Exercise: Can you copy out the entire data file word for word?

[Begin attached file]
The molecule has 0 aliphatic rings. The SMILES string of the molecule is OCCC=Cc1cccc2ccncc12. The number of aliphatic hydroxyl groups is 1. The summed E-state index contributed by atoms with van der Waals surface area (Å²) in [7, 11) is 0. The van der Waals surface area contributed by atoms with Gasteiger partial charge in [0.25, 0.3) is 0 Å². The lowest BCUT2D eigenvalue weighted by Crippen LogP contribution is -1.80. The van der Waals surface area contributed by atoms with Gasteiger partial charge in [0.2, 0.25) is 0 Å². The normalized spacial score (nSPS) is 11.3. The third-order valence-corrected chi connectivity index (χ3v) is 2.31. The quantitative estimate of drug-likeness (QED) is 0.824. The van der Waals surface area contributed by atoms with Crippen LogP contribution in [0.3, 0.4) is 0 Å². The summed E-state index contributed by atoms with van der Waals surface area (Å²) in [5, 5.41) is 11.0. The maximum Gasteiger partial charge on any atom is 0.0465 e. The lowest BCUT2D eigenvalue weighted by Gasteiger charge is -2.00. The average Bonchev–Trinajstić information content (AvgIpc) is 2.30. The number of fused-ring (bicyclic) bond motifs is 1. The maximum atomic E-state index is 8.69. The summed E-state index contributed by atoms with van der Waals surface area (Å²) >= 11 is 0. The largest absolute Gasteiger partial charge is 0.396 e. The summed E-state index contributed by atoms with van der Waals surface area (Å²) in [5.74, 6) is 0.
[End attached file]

The molecule has 0 aliphatic rings. The SMILES string of the molecule is OCCC=Cc1cccc2ccncc12. The number of aliphatic hydroxyl groups is 1. The summed E-state index contributed by atoms with van der Waals surface area (Å²) in [7, 11) is 0. The van der Waals surface area contributed by atoms with Gasteiger partial charge in [0.25, 0.3) is 0 Å². The lowest BCUT2D eigenvalue weighted by Crippen LogP contribution is -1.80. The van der Waals surface area contributed by atoms with Gasteiger partial charge in [0.2, 0.25) is 0 Å². The normalized spacial score (nSPS) is 11.3. The third-order valence-corrected chi connectivity index (χ3v) is 2.31. The quantitative estimate of drug-likeness (QED) is 0.824. The van der Waals surface area contributed by atoms with Crippen LogP contribution in [0.3, 0.4) is 0 Å². The summed E-state index contributed by atoms with van der Waals surface area (Å²) in [5, 5.41) is 11.0. The maximum Gasteiger partial charge on any atom is 0.0465 e. The lowest BCUT2D eigenvalue weighted by Gasteiger charge is -2.00. The average Bonchev–Trinajstić information content (AvgIpc) is 2.30. The number of fused-ring (bicyclic) bond motifs is 1. The maximum atomic E-state index is 8.69. The summed E-state index contributed by atoms with van der Waals surface area (Å²) >= 11 is 0. The largest absolute Gasteiger partial charge is 0.396 e. The summed E-state index contributed by atoms with van der Waals surface area (Å²) in [5.74, 6) is 0.